# Longest Increasing Subsequence

Given an array of numbers, output the length of the longest increasing (not necessarily contiguous) subsequence. It is guaranteed that there are no duplicates in the array. For example, if the input was `[1, 5, 2, 4]`

, the answer would be `3`

for the subsequence `[1, 2, 4]`

.

# More I/O Examples

```
Input -> Output
[1] -> 1
[2, 1] -> 1
[1, 2, 3] -> 3
[5, 2, 1, 4, 3] -> 2
[7, 1, 8, 10, 3, 9, 5, 4, 6, 2] -> 4
```

This is code golf, so shortest code wins.

[Haskell], 37 bytes f(h …

~2mo ago

[JavaScript (Node.js)], 70 56 …

~2mo ago

Japt `-h`, 12 bytes à k …

~1mo ago

[Husk], 10 bytes L►LfΛo …

~2mo ago

## 4 answers

#
JavaScript (Node.js), ~~70~~ 56 bytes

```
f=([a,...b],c=f)=>1/a?Math.max(f(b,c),[a]>c&&1+f(b,a)):0
```

#### 0 comments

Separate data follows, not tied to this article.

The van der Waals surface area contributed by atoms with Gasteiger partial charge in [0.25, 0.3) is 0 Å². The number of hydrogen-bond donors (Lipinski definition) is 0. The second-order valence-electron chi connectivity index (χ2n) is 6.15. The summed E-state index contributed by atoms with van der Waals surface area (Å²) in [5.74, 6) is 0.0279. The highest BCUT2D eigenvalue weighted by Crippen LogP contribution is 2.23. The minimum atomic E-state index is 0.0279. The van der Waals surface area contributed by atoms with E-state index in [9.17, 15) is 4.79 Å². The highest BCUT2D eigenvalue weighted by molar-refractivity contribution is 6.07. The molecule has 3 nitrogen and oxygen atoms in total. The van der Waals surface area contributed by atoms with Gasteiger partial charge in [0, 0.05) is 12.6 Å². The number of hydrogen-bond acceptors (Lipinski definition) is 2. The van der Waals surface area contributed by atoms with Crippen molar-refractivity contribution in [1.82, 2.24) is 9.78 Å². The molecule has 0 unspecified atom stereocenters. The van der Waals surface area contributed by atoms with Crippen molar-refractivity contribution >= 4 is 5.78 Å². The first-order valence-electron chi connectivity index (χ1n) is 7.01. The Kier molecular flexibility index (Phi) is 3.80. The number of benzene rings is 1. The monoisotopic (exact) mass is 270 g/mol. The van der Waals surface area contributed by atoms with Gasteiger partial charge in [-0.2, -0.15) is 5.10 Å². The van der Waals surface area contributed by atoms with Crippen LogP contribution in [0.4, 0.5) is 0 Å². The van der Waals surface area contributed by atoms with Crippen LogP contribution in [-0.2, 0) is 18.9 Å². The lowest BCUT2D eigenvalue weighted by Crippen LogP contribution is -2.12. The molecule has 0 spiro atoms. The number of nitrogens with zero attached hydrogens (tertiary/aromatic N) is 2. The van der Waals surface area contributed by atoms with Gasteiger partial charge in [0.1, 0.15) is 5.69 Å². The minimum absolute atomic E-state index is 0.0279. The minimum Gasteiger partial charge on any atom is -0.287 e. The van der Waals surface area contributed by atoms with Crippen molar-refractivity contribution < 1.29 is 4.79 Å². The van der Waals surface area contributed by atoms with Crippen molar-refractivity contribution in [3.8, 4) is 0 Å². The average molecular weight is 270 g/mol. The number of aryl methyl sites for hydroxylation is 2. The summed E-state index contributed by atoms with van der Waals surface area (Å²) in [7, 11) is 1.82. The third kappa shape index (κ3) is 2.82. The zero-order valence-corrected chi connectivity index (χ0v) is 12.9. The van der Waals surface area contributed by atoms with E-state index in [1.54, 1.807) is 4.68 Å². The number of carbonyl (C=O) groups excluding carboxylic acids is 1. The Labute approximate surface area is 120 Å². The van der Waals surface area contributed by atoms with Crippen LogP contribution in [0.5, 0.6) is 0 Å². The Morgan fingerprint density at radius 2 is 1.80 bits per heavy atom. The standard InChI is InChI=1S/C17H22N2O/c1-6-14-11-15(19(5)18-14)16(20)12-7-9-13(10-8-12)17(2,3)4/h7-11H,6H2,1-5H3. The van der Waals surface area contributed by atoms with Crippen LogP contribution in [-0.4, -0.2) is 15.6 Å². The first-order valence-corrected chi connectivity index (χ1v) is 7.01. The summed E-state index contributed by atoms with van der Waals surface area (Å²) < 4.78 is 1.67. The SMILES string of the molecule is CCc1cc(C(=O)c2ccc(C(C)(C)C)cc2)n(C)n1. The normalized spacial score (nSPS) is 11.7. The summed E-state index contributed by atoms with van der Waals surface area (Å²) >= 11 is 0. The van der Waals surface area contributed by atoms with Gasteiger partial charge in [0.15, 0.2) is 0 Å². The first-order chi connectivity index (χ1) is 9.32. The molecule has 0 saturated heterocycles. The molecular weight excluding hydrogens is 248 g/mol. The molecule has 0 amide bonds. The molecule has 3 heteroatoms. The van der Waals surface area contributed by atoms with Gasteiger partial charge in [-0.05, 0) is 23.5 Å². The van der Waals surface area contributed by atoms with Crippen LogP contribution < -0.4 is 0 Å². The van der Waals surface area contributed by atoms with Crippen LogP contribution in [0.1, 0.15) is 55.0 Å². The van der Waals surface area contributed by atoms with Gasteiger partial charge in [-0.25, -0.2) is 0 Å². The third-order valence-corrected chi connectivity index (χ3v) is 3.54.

# Husk, 10 bytes

```
L►LfΛo<0-Ṗ
```

## Explanation

```
L►LfΛo<0-Ṗ
Ṗ power set of input
f get elements which match the following:
Λo - all pairwise differences
<0 are negative
►L max by length
L length of that
```

#### 2 comments

It prints `2`

for `[7,1,9,3,8,5,4,6,2]`

, but the subsequence `1,3,5,6`

has length 4.

gotcha, will change it.

## 2 comments

What's the upper limit to number of items supported and the values themselves? Does it need to cover negative numbers? — Lundin about 2 months ago

@Lundin No negative numbers, limit goes up to the int range in your language of choice — Quintec about 2 months ago